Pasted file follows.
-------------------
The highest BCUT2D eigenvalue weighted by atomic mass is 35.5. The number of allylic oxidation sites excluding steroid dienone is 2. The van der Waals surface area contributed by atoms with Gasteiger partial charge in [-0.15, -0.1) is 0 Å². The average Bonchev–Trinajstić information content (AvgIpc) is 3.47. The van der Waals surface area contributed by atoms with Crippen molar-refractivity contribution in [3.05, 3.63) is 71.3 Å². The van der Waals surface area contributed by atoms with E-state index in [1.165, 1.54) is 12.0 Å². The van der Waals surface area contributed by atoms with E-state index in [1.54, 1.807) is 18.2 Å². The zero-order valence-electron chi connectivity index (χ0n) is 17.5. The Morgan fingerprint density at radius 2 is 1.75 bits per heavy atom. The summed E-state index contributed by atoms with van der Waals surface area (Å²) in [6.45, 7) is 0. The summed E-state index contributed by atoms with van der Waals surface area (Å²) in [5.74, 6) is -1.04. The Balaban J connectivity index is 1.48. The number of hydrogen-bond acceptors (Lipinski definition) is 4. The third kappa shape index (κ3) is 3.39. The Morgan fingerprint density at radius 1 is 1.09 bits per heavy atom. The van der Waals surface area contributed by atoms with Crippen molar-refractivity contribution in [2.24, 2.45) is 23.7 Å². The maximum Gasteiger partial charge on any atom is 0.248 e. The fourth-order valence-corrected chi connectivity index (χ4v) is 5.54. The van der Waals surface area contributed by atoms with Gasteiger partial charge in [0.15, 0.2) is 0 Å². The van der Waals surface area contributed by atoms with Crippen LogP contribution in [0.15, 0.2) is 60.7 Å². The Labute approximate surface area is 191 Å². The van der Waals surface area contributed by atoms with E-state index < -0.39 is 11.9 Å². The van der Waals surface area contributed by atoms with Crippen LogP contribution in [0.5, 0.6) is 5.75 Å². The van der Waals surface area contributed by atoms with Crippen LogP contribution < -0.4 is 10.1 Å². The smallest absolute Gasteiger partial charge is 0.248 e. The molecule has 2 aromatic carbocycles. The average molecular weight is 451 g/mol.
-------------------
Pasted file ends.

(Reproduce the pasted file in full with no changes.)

The highest BCUT2D eigenvalue weighted by atomic mass is 35.5. The number of allylic oxidation sites excluding steroid dienone is 2. The van der Waals surface area contributed by atoms with Gasteiger partial charge in [-0.15, -0.1) is 0 Å². The average Bonchev–Trinajstić information content (AvgIpc) is 3.47. The van der Waals surface area contributed by atoms with Crippen molar-refractivity contribution in [3.05, 3.63) is 71.3 Å². The van der Waals surface area contributed by atoms with E-state index in [1.165, 1.54) is 12.0 Å². The van der Waals surface area contributed by atoms with E-state index in [1.54, 1.807) is 18.2 Å². The zero-order valence-electron chi connectivity index (χ0n) is 17.5. The Morgan fingerprint density at radius 2 is 1.75 bits per heavy atom. The summed E-state index contributed by atoms with van der Waals surface area (Å²) in [6.45, 7) is 0. The summed E-state index contributed by atoms with van der Waals surface area (Å²) in [5.74, 6) is -1.04. The Balaban J connectivity index is 1.48. The number of hydrogen-bond acceptors (Lipinski definition) is 4. The third kappa shape index (κ3) is 3.39. The Morgan fingerprint density at radius 1 is 1.09 bits per heavy atom. The van der Waals surface area contributed by atoms with Crippen molar-refractivity contribution in [2.24, 2.45) is 23.7 Å². The maximum Gasteiger partial charge on any atom is 0.248 e. The fourth-order valence-corrected chi connectivity index (χ4v) is 5.54. The van der Waals surface area contributed by atoms with Gasteiger partial charge in [0.15, 0.2) is 0 Å². The van der Waals surface area contributed by atoms with Crippen LogP contribution in [0.15, 0.2) is 60.7 Å². The Labute approximate surface area is 191 Å². The van der Waals surface area contributed by atoms with E-state index < -0.39 is 11.9 Å². The van der Waals surface area contributed by atoms with Crippen LogP contribution in [0.5, 0.6) is 5.75 Å². The van der Waals surface area contributed by atoms with Crippen LogP contribution < -0.4 is 10.1 Å². The smallest absolute Gasteiger partial charge is 0.248 e. The molecule has 2 aromatic carbocycles. The average molecular weight is 451 g/mol.